FROM THE BOOK OF QUESTIONS #9

Another question from Gregory Stock’s book is this:

By controlling medical research funds, you are in the position to guarantee a cure will be found in 15 years for any disease you choose.  Unfortunately, no progress on any others would be made during that period.  Would you target one disease?

The best questions are those that require the most thought for answers.  And this is definitely one of the best questions in Gregory Stock’s book.

And after giving this much thought, my answer is yes.  So much progress has been made in the treatment of diseases we can see.  But what about those we can’t–diseases of the mind, mental illness?  Mental illness is physical illness, every bit as much as cancer and heart disease.  It is caused by a chemical imbalance in the brain, and in most cases it is inherent.  Psychiatry is the last frontier of medicine.  So little is known about psychiatric illness, as compared to other forms of illness.  Shock treatment is still used, in many cases.  And none of the medications for mental illness cure it–they only give the patients some control over their lives.  Further, psychiatric medications have such unimaginably horrible side-effects that they’re barely worth taking at all.

I know this because I suffer from mental illness.  There are many types of mental illness, including schizophrenia, clinical depression, bipolar disorder, and obsessive-compulsive disorder, just to name a few.  My primary illness is obsessive-compulsive disorder (OCD).  Both my parents have obsessive-compulsive disorder, though they’re too proud to admit it–and I clearly inherited from them.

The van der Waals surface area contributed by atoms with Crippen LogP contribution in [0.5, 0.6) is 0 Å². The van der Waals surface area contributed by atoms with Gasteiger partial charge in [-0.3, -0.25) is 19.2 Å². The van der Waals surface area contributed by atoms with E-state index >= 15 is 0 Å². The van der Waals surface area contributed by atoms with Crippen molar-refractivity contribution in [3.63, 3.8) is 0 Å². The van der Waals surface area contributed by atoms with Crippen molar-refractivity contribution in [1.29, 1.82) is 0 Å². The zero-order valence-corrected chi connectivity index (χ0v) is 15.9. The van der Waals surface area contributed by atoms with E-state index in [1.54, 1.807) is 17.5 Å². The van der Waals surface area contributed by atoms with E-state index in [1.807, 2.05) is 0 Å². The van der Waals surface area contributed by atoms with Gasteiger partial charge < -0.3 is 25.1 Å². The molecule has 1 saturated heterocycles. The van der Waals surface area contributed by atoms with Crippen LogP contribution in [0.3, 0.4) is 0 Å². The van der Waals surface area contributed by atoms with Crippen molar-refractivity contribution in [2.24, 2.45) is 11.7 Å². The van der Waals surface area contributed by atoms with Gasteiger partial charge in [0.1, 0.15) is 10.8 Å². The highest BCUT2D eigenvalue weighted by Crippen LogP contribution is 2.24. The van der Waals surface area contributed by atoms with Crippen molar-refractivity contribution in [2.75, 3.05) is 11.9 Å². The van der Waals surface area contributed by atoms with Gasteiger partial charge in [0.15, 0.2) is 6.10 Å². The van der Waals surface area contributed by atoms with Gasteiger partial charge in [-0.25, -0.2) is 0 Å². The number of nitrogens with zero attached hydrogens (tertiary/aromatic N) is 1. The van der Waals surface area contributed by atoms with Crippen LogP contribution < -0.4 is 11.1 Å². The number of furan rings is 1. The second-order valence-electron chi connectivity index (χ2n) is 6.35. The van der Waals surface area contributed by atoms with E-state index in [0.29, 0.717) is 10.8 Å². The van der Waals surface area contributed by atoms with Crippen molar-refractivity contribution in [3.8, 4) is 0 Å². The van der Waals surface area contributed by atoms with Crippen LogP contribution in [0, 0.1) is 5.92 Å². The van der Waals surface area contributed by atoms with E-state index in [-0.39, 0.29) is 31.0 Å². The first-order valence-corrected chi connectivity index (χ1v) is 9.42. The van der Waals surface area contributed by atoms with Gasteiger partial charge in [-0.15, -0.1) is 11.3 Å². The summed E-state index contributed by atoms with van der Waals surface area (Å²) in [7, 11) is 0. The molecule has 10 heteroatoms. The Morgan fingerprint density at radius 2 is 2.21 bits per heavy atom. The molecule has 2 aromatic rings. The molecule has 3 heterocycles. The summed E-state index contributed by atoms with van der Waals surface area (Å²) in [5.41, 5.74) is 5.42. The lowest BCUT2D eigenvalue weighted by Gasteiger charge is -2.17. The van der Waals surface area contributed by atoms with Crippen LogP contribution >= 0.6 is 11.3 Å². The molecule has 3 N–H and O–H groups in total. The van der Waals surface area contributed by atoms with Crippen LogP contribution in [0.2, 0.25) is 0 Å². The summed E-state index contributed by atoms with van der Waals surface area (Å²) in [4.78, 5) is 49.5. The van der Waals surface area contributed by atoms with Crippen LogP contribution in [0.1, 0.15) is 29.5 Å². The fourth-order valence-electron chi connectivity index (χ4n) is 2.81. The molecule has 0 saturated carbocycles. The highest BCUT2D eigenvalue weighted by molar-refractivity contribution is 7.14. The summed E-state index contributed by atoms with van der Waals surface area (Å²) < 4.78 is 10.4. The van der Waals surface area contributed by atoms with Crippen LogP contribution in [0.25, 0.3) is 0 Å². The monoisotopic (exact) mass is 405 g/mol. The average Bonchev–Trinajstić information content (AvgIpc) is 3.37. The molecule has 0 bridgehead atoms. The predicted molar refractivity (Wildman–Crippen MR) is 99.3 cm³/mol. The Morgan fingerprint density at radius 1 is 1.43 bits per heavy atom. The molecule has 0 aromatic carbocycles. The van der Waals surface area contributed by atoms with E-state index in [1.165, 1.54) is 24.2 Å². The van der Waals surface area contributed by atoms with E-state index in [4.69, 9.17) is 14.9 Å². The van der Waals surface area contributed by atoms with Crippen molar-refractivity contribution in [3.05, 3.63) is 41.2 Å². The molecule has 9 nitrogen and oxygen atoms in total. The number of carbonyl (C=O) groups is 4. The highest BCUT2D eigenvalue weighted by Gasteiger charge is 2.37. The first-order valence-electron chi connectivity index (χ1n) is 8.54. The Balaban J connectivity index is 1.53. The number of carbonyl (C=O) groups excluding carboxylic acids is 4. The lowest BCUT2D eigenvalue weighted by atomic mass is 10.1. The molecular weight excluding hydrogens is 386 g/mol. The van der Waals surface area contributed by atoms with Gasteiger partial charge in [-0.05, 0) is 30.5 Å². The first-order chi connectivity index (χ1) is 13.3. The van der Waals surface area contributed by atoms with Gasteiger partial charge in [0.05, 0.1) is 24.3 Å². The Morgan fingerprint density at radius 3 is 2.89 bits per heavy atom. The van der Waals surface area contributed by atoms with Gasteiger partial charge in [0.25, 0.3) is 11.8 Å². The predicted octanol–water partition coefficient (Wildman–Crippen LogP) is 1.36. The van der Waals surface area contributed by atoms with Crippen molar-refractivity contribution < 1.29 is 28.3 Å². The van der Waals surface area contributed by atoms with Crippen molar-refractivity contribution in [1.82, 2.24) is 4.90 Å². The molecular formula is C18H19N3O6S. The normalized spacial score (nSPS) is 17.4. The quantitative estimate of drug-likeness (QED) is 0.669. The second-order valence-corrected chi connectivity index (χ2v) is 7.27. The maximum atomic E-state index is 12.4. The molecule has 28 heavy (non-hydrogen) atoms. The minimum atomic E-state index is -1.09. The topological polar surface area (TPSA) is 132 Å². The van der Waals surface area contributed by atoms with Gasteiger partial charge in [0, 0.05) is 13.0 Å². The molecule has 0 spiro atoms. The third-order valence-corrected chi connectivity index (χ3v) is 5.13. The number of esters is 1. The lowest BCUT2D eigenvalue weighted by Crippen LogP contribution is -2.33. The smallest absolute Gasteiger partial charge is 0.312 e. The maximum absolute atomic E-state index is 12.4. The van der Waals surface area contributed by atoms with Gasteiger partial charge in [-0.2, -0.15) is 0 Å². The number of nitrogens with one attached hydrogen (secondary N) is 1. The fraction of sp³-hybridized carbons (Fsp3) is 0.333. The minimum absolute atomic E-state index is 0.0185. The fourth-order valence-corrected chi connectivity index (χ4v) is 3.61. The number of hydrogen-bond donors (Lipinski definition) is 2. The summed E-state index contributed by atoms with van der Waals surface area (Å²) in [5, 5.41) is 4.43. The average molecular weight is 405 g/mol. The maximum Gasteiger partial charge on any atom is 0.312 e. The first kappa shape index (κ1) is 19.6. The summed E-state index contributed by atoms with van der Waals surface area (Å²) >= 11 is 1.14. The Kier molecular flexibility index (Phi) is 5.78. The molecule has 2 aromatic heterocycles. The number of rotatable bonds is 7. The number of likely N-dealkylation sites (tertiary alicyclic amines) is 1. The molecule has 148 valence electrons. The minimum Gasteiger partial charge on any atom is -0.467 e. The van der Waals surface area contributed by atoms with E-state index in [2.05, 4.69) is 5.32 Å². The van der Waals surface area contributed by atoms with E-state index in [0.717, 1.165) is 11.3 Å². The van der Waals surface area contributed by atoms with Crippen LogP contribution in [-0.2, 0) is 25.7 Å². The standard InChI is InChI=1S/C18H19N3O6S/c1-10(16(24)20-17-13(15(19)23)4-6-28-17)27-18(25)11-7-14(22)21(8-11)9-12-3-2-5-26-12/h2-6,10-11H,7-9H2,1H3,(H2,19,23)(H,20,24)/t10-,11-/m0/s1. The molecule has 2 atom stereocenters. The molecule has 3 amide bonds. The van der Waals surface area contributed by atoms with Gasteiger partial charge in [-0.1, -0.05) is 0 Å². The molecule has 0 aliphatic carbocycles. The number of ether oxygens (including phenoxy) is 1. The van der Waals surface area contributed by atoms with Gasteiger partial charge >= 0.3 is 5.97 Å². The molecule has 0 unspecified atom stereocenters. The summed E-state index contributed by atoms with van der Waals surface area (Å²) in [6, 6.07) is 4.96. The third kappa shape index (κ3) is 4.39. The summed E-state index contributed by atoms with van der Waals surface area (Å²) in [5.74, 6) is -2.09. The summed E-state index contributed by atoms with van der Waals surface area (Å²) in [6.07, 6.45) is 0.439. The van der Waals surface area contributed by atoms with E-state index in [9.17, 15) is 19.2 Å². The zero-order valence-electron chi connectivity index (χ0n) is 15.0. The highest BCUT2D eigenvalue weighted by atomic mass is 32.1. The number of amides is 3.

However, though I had symptoms of OCD in my early childhood, my illness didn’t really surface until November, 1985, when I was nineteen.  And this is typical–often, a person with mental illness isn’t seriously affected until his or her teens or twenties.  But from then on, his or her life is hell.  Mental illness is a lifelong state of agony that cannot possibly be understood by those who don’t have it.  Of course, there are degrees of seriousness–my parents’ OCD isn’t nearly as serious as mine.  But it is still hell, for anyone who has it.  It interferes with a person’s life in such a way that it’s difficult to maintain a job, to form and maintain relationships with others, and even to be at peace with oneself.

In short, mental illness makes one’s life virtually unbearable.  Many are quick to judge suicide victims, but they have no right to do so.   In 1989, I attempted suicide and failed.  And to this day, I wish to God I had succeeded.  Hardly a day goes by that I don’t consider attempting suicide again.  But once you’ve tried it, and failed, it’s even more difficult to try it again.  Because no matter what method you use–it’s never sure.  Even a gunshot to the head can fail–leaving you brain-damaged, a fate worse than death.  So I know I’ll never attempt suicide again–because there are far worse experiences than death.

As to the question, I would target obsessive-compulsive disorder.  There is no mental illness worse than another, but I would naturally target the one from which I suffer most.  Yet in doing so, I would be opening a door for the end of all mental illness.  Because if a cure were found for obsessive-compulsive disorder in fifteen years, so much more would be learned about the brain itself–particularly the chemistry of the brain–that cures for other types of mental illness would soon follow.   

And since the brain (not the heart) really is the central organ of the body, advances toward cures for cancer, heart disease, and all other diseases we can see, would almost certainly be made, in the process.

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